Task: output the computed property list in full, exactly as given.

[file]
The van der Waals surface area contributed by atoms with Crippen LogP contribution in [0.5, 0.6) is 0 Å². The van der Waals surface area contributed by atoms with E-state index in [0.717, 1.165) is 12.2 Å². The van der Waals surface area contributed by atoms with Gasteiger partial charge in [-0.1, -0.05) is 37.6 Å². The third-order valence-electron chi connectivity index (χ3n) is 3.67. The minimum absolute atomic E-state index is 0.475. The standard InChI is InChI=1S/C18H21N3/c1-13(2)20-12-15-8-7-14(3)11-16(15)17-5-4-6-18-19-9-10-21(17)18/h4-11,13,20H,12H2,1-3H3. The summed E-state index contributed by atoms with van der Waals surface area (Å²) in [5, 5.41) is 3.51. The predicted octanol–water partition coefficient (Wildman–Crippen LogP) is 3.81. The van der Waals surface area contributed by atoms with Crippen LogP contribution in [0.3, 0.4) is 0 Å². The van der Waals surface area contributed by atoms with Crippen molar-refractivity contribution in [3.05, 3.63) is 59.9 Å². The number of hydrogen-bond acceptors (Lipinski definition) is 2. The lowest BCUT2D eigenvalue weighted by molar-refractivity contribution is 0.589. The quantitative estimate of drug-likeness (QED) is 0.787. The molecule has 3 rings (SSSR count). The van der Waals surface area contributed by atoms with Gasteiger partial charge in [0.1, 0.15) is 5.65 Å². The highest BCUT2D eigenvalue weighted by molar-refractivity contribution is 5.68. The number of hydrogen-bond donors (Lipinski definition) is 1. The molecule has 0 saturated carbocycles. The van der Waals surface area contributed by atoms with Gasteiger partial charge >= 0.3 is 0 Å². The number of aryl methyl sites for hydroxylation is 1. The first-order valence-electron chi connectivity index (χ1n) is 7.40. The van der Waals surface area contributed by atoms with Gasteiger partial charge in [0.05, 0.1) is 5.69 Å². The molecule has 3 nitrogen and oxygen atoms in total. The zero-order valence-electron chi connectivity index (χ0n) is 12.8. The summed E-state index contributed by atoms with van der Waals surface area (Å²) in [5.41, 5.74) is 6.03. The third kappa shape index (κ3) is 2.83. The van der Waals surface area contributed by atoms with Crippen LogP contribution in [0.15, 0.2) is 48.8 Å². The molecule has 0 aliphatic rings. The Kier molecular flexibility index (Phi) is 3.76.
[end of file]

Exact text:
The van der Waals surface area contributed by atoms with Crippen LogP contribution in [0.5, 0.6) is 0 Å². The van der Waals surface area contributed by atoms with E-state index in [0.717, 1.165) is 12.2 Å². The van der Waals surface area contributed by atoms with Gasteiger partial charge in [-0.1, -0.05) is 37.6 Å². The third-order valence-electron chi connectivity index (χ3n) is 3.67. The minimum absolute atomic E-state index is 0.475. The standard InChI is InChI=1S/C18H21N3/c1-13(2)20-12-15-8-7-14(3)11-16(15)17-5-4-6-18-19-9-10-21(17)18/h4-11,13,20H,12H2,1-3H3. The summed E-state index contributed by atoms with van der Waals surface area (Å²) in [5, 5.41) is 3.51. The predicted octanol–water partition coefficient (Wildman–Crippen LogP) is 3.81. The van der Waals surface area contributed by atoms with Crippen LogP contribution in [0.3, 0.4) is 0 Å². The van der Waals surface area contributed by atoms with Crippen molar-refractivity contribution in [3.05, 3.63) is 59.9 Å². The number of hydrogen-bond acceptors (Lipinski definition) is 2. The lowest BCUT2D eigenvalue weighted by molar-refractivity contribution is 0.589. The quantitative estimate of drug-likeness (QED) is 0.787. The molecule has 3 rings (SSSR count). The van der Waals surface area contributed by atoms with Gasteiger partial charge in [0.1, 0.15) is 5.65 Å². The highest BCUT2D eigenvalue weighted by molar-refractivity contribution is 5.68. The number of hydrogen-bond donors (Lipinski definition) is 1. The molecule has 0 saturated carbocycles. The van der Waals surface area contributed by atoms with Gasteiger partial charge >= 0.3 is 0 Å². The number of aryl methyl sites for hydroxylation is 1. The first-order valence-electron chi connectivity index (χ1n) is 7.40. The van der Waals surface area contributed by atoms with Gasteiger partial charge in [0.05, 0.1) is 5.69 Å². The molecule has 3 nitrogen and oxygen atoms in total. The zero-order valence-electron chi connectivity index (χ0n) is 12.8. The summed E-state index contributed by atoms with van der Waals surface area (Å²) in [5.41, 5.74) is 6.03. The third kappa shape index (κ3) is 2.83. The van der Waals surface area contributed by atoms with Crippen LogP contribution in [0.15, 0.2) is 48.8 Å². The molecule has 0 aliphatic rings. The Kier molecular flexibility index (Phi) is 3.76.